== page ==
No American wines have captured our attention quite like the Chardonnays from Walter Scott in Oregon. American Chardonnay is, of course, a stacked category, one with no shortage of great producers in it. But even in that crowded field, Walter Scott stands out. Put simply, these are some of the best wines being made in the country right now, offering terroir expression and ageworthiness rivaled only by white Burgundy.
It's no secret that the Willamette Valley is Pinot Noir country. Pinot is far and away the most planted variety in Oregon, and any other varieties are frankly an afterthought for many wineries. But slowly, quietly, there's been a change happening, and people are starting to realize Willamette is also an amazing terroir for Chardonnay. No one is making a stronger case for Oregon Chardonnay as the next great category than Ken Pahlow and Erica Landon at Walter Scott (named for family members of Ken).
Ken has been making wine in the Willamette Valley for over 20 years, starting with the famed St. Innocent winery in 1994. In 2008, he began his label, focusing primarily on Pinot Noir. While making his wine on the side, he took a job at Evening Land, where he had the opportunity to work under the legendary Dominique Lafon of Meursault. Lafon's influence is obvious in the wines: more than once we've been poured these wines blind and been so struck by their detail and precision that we were convinced we could only be drinking great white Burgundy. Ken's techniques are directly inspired by the Burgundian masters he has learned from on annual visits to the region, and results are incredible.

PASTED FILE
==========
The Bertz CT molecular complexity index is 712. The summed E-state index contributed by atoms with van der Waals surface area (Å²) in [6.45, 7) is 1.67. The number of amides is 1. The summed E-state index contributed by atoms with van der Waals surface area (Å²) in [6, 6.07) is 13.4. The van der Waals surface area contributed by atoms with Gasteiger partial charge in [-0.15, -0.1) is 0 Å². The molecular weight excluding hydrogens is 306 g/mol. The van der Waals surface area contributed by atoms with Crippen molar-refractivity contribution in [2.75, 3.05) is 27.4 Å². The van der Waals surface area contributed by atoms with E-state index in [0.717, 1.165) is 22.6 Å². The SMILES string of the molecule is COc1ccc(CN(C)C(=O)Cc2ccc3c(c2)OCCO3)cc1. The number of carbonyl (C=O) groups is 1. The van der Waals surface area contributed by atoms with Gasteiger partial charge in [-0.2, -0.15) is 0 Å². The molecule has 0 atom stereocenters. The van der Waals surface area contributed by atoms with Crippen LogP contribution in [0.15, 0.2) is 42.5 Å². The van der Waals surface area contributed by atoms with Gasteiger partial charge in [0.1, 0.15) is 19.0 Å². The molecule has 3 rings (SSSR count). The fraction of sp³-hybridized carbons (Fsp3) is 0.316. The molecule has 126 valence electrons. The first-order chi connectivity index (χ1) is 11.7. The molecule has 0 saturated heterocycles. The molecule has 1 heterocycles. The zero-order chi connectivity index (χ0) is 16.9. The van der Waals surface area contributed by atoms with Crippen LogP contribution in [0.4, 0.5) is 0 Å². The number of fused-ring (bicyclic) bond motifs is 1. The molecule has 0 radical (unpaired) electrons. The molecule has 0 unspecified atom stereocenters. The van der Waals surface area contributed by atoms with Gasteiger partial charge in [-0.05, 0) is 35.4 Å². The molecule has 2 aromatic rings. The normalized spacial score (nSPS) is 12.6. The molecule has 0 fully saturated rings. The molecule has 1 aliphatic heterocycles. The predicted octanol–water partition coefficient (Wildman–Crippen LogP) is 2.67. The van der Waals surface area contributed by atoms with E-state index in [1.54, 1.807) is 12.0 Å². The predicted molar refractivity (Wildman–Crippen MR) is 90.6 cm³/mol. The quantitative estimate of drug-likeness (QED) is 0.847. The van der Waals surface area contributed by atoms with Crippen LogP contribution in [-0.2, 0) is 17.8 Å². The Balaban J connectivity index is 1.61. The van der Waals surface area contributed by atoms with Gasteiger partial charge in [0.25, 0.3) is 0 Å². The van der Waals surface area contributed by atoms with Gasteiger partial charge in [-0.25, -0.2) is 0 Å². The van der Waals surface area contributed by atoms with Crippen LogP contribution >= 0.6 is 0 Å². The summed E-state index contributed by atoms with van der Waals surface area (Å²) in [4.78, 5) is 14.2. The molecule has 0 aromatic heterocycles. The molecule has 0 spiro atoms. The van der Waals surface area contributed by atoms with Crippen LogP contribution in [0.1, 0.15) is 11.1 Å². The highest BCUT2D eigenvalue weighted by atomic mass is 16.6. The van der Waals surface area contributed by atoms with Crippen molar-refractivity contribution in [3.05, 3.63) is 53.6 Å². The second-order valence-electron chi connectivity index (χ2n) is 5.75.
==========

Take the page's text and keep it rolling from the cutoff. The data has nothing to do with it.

Like with Burgundy, and unlike so many other American Chardonnays, overt fruit is not the focus here, but rather minerality and harmonious texture. Crushed oyster shells and citrus is the name of the game, along with structure built for the long haul. This is American Chardonnay for the lover of white Burgundy, Chenin Blanc, and Champagne. It's rare that we are able to offer the full lineup of Chardonnays, and we have no doubt that these will soon be very tightly allocated (and more expensive), so stock up while you can.